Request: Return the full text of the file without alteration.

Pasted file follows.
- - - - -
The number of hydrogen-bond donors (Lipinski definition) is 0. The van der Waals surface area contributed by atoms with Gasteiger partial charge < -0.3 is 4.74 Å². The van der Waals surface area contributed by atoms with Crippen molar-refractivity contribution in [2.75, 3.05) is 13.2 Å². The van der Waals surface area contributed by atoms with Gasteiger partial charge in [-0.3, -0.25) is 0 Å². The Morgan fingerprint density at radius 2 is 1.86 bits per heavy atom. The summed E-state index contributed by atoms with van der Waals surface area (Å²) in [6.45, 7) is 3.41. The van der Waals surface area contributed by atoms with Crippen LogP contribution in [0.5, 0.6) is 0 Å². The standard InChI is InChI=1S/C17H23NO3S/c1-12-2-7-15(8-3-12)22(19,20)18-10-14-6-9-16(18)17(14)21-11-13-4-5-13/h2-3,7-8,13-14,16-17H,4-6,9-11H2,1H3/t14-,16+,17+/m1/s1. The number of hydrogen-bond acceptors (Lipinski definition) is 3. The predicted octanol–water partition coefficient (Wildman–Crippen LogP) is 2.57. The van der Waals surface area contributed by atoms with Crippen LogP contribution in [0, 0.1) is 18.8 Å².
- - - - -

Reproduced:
The number of hydrogen-bond donors (Lipinski definition) is 0. The van der Waals surface area contributed by atoms with Gasteiger partial charge < -0.3 is 4.74 Å². The van der Waals surface area contributed by atoms with Crippen molar-refractivity contribution in [2.75, 3.05) is 13.2 Å². The van der Waals surface area contributed by atoms with Gasteiger partial charge in [-0.3, -0.25) is 0 Å². The Morgan fingerprint density at radius 2 is 1.86 bits per heavy atom. The summed E-state index contributed by atoms with van der Waals surface area (Å²) in [6.45, 7) is 3.41. The van der Waals surface area contributed by atoms with Crippen LogP contribution in [0.5, 0.6) is 0 Å². The standard InChI is InChI=1S/C17H23NO3S/c1-12-2-7-15(8-3-12)22(19,20)18-10-14-6-9-16(18)17(14)21-11-13-4-5-13/h2-3,7-8,13-14,16-17H,4-6,9-11H2,1H3/t14-,16+,17+/m1/s1. The number of hydrogen-bond acceptors (Lipinski definition) is 3. The predicted octanol–water partition coefficient (Wildman–Crippen LogP) is 2.57. The van der Waals surface area contributed by atoms with Crippen LogP contribution in [0, 0.1) is 18.8 Å².